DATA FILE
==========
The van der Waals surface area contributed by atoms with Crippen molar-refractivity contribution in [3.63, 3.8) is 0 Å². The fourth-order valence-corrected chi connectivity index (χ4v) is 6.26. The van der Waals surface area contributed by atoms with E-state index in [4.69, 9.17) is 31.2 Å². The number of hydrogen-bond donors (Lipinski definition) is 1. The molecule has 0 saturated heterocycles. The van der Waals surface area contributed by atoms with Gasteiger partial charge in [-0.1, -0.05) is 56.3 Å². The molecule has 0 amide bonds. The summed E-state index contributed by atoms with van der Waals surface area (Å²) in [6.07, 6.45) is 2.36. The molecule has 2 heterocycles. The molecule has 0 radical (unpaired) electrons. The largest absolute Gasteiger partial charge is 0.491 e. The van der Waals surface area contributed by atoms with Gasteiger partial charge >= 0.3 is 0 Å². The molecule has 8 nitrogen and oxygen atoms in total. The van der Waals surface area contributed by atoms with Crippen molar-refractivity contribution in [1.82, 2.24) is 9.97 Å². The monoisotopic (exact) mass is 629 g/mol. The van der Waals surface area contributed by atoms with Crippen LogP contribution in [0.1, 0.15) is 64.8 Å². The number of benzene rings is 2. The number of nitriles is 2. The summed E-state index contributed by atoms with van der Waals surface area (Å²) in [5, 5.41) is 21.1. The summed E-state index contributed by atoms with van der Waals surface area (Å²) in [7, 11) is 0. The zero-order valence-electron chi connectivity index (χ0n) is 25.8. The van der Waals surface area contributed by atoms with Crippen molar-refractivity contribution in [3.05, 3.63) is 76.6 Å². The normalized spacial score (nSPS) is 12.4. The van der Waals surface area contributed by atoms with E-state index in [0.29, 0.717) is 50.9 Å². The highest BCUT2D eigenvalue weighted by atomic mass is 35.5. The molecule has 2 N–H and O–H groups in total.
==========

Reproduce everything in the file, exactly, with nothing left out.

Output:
The van der Waals surface area contributed by atoms with Crippen molar-refractivity contribution in [3.63, 3.8) is 0 Å². The fourth-order valence-corrected chi connectivity index (χ4v) is 6.26. The van der Waals surface area contributed by atoms with E-state index in [4.69, 9.17) is 31.2 Å². The number of hydrogen-bond donors (Lipinski definition) is 1. The molecule has 0 saturated heterocycles. The van der Waals surface area contributed by atoms with Gasteiger partial charge in [-0.1, -0.05) is 56.3 Å². The molecule has 0 amide bonds. The summed E-state index contributed by atoms with van der Waals surface area (Å²) in [6.07, 6.45) is 2.36. The molecule has 2 heterocycles. The molecule has 0 radical (unpaired) electrons. The largest absolute Gasteiger partial charge is 0.491 e. The van der Waals surface area contributed by atoms with Gasteiger partial charge >= 0.3 is 0 Å². The molecule has 8 nitrogen and oxygen atoms in total. The van der Waals surface area contributed by atoms with Crippen molar-refractivity contribution in [1.82, 2.24) is 9.97 Å². The monoisotopic (exact) mass is 629 g/mol. The van der Waals surface area contributed by atoms with Crippen LogP contribution in [0.1, 0.15) is 64.8 Å². The number of benzene rings is 2. The number of nitriles is 2. The summed E-state index contributed by atoms with van der Waals surface area (Å²) in [5, 5.41) is 21.1. The summed E-state index contributed by atoms with van der Waals surface area (Å²) in [7, 11) is 0. The zero-order valence-electron chi connectivity index (χ0n) is 25.8. The van der Waals surface area contributed by atoms with Crippen molar-refractivity contribution in [3.05, 3.63) is 76.6 Å². The normalized spacial score (nSPS) is 12.4. The van der Waals surface area contributed by atoms with E-state index in [0.29, 0.717) is 50.9 Å². The highest BCUT2D eigenvalue weighted by atomic mass is 35.5. The molecule has 2 N–H and O–H groups in total.